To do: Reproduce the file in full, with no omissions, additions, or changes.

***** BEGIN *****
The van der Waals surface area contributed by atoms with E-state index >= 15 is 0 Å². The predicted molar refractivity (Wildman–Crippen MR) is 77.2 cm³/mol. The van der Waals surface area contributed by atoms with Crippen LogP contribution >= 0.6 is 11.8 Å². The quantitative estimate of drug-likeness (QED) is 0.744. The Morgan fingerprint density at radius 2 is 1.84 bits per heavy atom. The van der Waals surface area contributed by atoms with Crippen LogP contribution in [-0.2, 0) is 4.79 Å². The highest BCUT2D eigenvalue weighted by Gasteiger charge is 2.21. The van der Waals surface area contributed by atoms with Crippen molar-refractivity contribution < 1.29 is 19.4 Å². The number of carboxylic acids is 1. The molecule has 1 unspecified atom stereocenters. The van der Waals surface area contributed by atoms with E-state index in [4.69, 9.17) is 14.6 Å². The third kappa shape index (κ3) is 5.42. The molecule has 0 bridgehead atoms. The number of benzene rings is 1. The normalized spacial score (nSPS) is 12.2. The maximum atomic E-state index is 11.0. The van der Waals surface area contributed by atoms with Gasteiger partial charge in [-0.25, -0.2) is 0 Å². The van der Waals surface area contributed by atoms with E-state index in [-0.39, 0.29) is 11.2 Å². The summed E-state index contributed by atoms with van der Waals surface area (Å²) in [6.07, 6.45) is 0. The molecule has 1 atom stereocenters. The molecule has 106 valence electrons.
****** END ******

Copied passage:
The van der Waals surface area contributed by atoms with E-state index >= 15 is 0 Å². The predicted molar refractivity (Wildman–Crippen MR) is 77.2 cm³/mol. The van der Waals surface area contributed by atoms with Crippen LogP contribution >= 0.6 is 11.8 Å². The quantitative estimate of drug-likeness (QED) is 0.744. The Morgan fingerprint density at radius 2 is 1.84 bits per heavy atom. The van der Waals surface area contributed by atoms with Crippen LogP contribution in [-0.2, 0) is 4.79 Å². The highest BCUT2D eigenvalue weighted by Gasteiger charge is 2.21. The van der Waals surface area contributed by atoms with Crippen molar-refractivity contribution < 1.29 is 19.4 Å². The number of carboxylic acids is 1. The molecule has 1 unspecified atom stereocenters. The van der Waals surface area contributed by atoms with E-state index in [4.69, 9.17) is 14.6 Å². The third kappa shape index (κ3) is 5.42. The molecule has 0 bridgehead atoms. The number of benzene rings is 1. The normalized spacial score (nSPS) is 12.2. The maximum atomic E-state index is 11.0. The van der Waals surface area contributed by atoms with Gasteiger partial charge in [-0.25, -0.2) is 0 Å². The van der Waals surface area contributed by atoms with E-state index in [-0.39, 0.29) is 11.2 Å². The summed E-state index contributed by atoms with van der Waals surface area (Å²) in [6.07, 6.45) is 0. The molecule has 1 atom stereocenters. The molecule has 106 valence electrons.